Ghana’s Parliament has always been “subservient” to the Executive and will continue to be unless the Executive’s influence on the Legislature is watered down, University of Ghana Political Science Lecturer Dr Evans Aggrey Darko has said.
“The institutional architecture that we have, if it continues this way, parliament will always play second fiddle to the Executive; parliament will always be a subservient parliament and what we have now is a subservient parliament, fundamentally,” Dr Aggrey Darko said in an interview with Radio XYZ’s Strict Proof programme.
He disagrees with former Legislator, Hackman Owusu Agyemang’s argument that amending the Constitution to allow the President the choice of appointing virtually all his Ministers from outside parliament will end up weakening the legislature.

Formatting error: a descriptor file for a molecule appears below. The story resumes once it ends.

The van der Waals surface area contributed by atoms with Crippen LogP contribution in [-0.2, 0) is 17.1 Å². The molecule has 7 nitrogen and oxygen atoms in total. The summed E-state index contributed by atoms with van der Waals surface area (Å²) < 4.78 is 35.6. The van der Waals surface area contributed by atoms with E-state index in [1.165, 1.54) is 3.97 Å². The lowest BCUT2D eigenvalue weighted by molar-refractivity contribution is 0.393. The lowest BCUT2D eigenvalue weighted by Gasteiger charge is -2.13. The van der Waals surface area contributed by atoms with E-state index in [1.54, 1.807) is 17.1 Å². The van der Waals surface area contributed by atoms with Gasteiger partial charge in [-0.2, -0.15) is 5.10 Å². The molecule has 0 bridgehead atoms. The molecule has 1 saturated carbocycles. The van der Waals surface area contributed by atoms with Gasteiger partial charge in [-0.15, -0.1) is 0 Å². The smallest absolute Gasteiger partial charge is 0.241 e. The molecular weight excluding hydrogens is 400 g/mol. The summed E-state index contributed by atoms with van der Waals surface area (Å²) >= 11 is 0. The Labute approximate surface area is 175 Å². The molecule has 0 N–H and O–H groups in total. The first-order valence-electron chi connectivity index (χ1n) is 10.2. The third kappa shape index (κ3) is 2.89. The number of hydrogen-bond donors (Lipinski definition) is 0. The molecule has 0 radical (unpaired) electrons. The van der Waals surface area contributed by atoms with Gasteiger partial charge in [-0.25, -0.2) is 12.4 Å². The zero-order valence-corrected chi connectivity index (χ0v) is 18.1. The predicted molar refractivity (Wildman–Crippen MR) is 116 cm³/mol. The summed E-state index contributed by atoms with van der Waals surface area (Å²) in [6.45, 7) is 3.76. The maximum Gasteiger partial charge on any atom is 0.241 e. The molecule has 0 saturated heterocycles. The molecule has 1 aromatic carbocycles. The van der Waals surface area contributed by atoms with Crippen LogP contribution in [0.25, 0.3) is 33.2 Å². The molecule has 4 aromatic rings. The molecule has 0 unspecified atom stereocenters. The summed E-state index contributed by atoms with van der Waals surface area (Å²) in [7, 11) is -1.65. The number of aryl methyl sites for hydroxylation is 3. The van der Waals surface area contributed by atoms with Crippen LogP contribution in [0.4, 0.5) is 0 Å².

Currently, the 1992 Constitution requires that the President chooses majority of his Ministers from Parliament. Some governance experts believe that constitutional injunction robs Parliament of its oversight powers and thus weakens its watch dog role vis-à-vis the Executive.
Arguing to the contrary, Mr Owusu Agyemang, says the presence of MP-Ministers in the Chamber rather strengthens the Legislature. Dr Aggrey Darko however believes until there are better checks and balances, Ghana’s Parliament will be a perennial rubber stamp.
“…The Legislature, Executive, Judiciary must have separate powers and then there’ll be ambition counteract[ing] ambition. There’ll be pushing and shoving. Equilibrium will then be established,” he argued.